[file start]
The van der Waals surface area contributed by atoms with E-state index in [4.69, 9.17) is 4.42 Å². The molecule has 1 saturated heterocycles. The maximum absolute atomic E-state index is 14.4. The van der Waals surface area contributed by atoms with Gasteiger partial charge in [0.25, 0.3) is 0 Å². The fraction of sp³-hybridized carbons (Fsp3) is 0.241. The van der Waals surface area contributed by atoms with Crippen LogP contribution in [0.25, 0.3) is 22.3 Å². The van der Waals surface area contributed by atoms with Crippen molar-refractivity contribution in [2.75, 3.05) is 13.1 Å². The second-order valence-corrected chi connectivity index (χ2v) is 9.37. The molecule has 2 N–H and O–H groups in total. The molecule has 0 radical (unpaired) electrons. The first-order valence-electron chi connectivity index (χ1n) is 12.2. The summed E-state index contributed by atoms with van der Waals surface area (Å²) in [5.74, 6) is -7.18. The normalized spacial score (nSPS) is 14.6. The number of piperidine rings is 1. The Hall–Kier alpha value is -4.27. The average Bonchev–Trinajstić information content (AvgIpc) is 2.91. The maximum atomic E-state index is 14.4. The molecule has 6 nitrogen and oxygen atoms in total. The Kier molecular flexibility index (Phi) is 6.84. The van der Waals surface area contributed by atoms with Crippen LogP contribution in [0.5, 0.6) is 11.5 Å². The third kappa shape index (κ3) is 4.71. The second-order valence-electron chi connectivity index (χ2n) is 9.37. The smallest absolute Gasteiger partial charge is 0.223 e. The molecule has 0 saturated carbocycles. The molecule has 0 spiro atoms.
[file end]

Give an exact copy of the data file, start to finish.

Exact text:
The van der Waals surface area contributed by atoms with E-state index in [4.69, 9.17) is 4.42 Å². The molecule has 1 saturated heterocycles. The maximum absolute atomic E-state index is 14.4. The van der Waals surface area contributed by atoms with Gasteiger partial charge in [0.25, 0.3) is 0 Å². The fraction of sp³-hybridized carbons (Fsp3) is 0.241. The van der Waals surface area contributed by atoms with Crippen LogP contribution in [0.25, 0.3) is 22.3 Å². The van der Waals surface area contributed by atoms with Crippen molar-refractivity contribution in [2.75, 3.05) is 13.1 Å². The second-order valence-corrected chi connectivity index (χ2v) is 9.37. The molecule has 2 N–H and O–H groups in total. The molecule has 0 radical (unpaired) electrons. The first-order valence-electron chi connectivity index (χ1n) is 12.2. The summed E-state index contributed by atoms with van der Waals surface area (Å²) in [5.74, 6) is -7.18. The normalized spacial score (nSPS) is 14.6. The number of piperidine rings is 1. The Hall–Kier alpha value is -4.27. The average Bonchev–Trinajstić information content (AvgIpc) is 2.91. The maximum atomic E-state index is 14.4. The molecule has 6 nitrogen and oxygen atoms in total. The Kier molecular flexibility index (Phi) is 6.84. The van der Waals surface area contributed by atoms with Crippen LogP contribution in [0.5, 0.6) is 11.5 Å². The third kappa shape index (κ3) is 4.71. The second-order valence-electron chi connectivity index (χ2n) is 9.37. The smallest absolute Gasteiger partial charge is 0.223 e. The molecule has 0 saturated carbocycles. The molecule has 0 spiro atoms.